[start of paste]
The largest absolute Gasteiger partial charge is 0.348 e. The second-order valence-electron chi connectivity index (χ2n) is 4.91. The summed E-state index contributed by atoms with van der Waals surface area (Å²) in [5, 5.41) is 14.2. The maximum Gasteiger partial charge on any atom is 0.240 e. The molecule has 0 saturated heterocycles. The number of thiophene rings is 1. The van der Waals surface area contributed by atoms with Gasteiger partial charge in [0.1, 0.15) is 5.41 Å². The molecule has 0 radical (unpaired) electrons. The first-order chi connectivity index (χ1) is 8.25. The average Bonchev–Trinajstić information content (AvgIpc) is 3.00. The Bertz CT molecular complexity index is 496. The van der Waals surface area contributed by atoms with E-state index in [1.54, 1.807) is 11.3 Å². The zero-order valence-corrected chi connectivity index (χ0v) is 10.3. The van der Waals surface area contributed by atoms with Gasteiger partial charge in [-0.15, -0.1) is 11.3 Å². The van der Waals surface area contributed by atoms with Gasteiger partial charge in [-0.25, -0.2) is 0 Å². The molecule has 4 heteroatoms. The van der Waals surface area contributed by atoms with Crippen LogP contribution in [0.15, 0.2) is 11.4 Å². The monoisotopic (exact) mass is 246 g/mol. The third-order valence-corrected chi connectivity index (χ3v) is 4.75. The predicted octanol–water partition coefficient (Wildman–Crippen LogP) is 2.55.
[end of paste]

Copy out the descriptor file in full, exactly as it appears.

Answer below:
The largest absolute Gasteiger partial charge is 0.348 e. The second-order valence-electron chi connectivity index (χ2n) is 4.91. The summed E-state index contributed by atoms with van der Waals surface area (Å²) in [5, 5.41) is 14.2. The maximum Gasteiger partial charge on any atom is 0.240 e. The molecule has 0 saturated heterocycles. The number of thiophene rings is 1. The van der Waals surface area contributed by atoms with Gasteiger partial charge in [0.1, 0.15) is 5.41 Å². The molecule has 0 radical (unpaired) electrons. The first-order chi connectivity index (χ1) is 8.25. The average Bonchev–Trinajstić information content (AvgIpc) is 3.00. The Bertz CT molecular complexity index is 496. The van der Waals surface area contributed by atoms with E-state index in [1.54, 1.807) is 11.3 Å². The zero-order valence-corrected chi connectivity index (χ0v) is 10.3. The van der Waals surface area contributed by atoms with Gasteiger partial charge in [-0.15, -0.1) is 11.3 Å². The van der Waals surface area contributed by atoms with Gasteiger partial charge in [-0.25, -0.2) is 0 Å². The molecule has 4 heteroatoms. The van der Waals surface area contributed by atoms with Crippen LogP contribution in [0.15, 0.2) is 11.4 Å². The monoisotopic (exact) mass is 246 g/mol. The third-order valence-corrected chi connectivity index (χ3v) is 4.75. The predicted octanol–water partition coefficient (Wildman–Crippen LogP) is 2.55.